A seizure occurs when the brain receives a burst of abnormal electrical signals that temporarily interrupt its normal electrical function. There are many different types of epileptic seizure. The signs of a seizure are varied and include occasional interruptions to consciousness during absence seizures (small generalised or petit mal seizures), brief involuntary muscle jerks with no loss of consciousness (myoclonic seizures) and violent convulsions with loss of consciousness (grand mal or tonic clonic seizures).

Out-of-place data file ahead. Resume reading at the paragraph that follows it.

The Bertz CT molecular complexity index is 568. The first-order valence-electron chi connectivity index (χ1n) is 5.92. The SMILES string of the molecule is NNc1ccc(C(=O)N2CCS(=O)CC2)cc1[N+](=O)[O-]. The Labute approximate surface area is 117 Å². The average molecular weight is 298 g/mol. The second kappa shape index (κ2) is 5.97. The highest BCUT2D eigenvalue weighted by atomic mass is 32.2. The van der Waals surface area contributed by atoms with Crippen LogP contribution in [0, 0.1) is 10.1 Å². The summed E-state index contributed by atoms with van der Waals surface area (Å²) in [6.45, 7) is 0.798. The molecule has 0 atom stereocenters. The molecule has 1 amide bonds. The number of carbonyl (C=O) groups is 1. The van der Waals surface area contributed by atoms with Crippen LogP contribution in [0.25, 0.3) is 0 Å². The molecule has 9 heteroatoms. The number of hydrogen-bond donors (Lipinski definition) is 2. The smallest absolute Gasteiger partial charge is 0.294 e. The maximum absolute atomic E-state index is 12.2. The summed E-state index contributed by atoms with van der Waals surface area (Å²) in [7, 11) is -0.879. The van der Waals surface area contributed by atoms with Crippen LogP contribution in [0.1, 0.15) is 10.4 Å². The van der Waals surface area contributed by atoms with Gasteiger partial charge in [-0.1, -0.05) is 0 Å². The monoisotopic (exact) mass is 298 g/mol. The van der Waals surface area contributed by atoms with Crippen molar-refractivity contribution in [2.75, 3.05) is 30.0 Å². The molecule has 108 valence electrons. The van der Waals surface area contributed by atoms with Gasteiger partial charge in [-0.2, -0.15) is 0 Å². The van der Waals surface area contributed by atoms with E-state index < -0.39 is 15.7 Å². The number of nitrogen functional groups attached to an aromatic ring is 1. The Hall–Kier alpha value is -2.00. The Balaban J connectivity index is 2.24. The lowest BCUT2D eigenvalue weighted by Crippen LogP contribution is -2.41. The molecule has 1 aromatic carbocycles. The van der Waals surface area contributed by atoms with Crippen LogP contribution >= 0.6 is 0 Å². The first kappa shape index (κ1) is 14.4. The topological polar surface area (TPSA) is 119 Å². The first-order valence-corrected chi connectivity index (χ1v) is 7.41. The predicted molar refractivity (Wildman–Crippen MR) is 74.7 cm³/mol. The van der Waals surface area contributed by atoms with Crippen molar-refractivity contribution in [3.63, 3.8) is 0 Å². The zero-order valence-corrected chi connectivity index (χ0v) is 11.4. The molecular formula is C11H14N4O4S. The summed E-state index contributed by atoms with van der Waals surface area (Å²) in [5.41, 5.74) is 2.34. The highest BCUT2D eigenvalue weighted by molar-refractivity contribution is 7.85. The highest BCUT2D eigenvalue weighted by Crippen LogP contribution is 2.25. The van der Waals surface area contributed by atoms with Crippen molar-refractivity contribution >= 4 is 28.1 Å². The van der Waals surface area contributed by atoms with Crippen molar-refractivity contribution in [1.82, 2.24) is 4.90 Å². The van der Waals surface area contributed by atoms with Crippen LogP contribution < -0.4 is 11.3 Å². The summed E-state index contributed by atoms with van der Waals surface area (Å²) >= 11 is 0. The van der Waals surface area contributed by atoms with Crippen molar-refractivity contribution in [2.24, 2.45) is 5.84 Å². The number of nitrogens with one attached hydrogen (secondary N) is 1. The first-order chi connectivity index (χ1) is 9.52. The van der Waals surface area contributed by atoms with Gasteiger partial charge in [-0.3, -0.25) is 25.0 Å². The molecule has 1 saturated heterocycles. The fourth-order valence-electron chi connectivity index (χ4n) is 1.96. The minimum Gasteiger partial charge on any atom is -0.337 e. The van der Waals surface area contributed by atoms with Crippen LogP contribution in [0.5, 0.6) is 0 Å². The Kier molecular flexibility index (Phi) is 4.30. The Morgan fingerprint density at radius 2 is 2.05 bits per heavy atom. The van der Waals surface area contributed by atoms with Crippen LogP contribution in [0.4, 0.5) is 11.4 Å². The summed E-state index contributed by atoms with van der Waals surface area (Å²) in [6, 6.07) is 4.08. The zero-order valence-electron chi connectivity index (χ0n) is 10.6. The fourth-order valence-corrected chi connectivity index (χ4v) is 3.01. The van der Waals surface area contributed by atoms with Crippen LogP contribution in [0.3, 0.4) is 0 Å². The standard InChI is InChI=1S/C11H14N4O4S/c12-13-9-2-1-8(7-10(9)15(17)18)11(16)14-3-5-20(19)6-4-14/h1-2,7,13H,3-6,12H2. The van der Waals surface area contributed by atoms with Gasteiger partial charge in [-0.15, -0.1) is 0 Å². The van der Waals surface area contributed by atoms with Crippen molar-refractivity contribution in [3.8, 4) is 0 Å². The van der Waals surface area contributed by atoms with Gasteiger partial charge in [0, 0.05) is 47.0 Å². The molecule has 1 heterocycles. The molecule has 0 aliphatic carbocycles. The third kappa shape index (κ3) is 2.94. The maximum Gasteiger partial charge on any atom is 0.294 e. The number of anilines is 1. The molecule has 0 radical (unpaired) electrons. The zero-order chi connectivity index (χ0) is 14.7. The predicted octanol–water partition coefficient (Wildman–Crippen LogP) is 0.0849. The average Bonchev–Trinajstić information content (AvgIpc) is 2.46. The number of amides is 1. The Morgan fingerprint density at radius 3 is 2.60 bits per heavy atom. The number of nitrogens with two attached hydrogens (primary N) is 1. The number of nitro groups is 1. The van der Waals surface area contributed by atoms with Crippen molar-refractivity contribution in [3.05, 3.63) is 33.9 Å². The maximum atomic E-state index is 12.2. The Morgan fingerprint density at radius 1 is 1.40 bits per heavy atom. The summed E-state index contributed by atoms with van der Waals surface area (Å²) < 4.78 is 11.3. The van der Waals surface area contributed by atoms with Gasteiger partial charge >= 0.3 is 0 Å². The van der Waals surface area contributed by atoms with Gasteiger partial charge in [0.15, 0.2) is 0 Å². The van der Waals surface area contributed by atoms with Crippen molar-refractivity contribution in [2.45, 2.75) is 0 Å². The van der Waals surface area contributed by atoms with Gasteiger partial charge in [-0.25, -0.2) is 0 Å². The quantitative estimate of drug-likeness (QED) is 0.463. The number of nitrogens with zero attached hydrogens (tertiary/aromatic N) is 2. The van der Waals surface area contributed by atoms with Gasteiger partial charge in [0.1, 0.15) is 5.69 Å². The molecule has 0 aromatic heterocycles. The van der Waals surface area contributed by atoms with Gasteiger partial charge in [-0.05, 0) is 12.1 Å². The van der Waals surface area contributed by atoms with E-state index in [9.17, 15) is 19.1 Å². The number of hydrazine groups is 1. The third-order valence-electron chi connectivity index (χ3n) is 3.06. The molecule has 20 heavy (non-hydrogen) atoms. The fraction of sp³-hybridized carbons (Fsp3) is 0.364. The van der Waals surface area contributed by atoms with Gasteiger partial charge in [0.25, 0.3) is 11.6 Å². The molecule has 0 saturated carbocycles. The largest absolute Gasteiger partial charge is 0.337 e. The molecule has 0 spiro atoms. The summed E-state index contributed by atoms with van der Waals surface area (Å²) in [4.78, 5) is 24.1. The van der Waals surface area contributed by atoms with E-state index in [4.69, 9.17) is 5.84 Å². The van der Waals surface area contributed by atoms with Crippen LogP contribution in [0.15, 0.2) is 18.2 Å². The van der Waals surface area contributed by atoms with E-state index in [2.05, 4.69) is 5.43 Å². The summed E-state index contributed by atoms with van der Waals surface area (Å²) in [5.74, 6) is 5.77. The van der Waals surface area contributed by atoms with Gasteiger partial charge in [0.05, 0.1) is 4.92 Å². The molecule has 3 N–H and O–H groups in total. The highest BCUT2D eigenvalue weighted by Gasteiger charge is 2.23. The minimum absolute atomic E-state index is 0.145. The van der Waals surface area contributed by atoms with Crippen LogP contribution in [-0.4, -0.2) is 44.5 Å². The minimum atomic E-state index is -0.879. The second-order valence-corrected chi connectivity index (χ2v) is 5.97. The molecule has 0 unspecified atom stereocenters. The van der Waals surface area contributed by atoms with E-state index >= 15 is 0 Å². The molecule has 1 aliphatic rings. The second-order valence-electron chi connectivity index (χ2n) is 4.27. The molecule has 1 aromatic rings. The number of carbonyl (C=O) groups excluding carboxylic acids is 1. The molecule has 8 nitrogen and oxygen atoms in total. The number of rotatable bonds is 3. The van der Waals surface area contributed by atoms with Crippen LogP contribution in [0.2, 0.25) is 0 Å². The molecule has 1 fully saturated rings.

Epilepsies can occur as the result of a stroke or head injury, among other causes, or may be provoked by a brain tumour or degenerative condition such as Alzheimer’s Disease. Around one third of epilepsies are due to genetic factors. Only a small proportion of these epilepsies are inherited – many develop as the result of a genetic mutation occurring for the first time (de novo mutations). Sometimes, however, the cause of epilepsy remains unclear.
Not every person who has one or more epileptic seizures has epilepsy. Epilepsy is not usually diagnosed until the person has had several spontaneously occurring seizures with no identifiable trigger. Epilepsy is not a uniform condition but rather a group of disorders with very different symptoms, progressions and causes.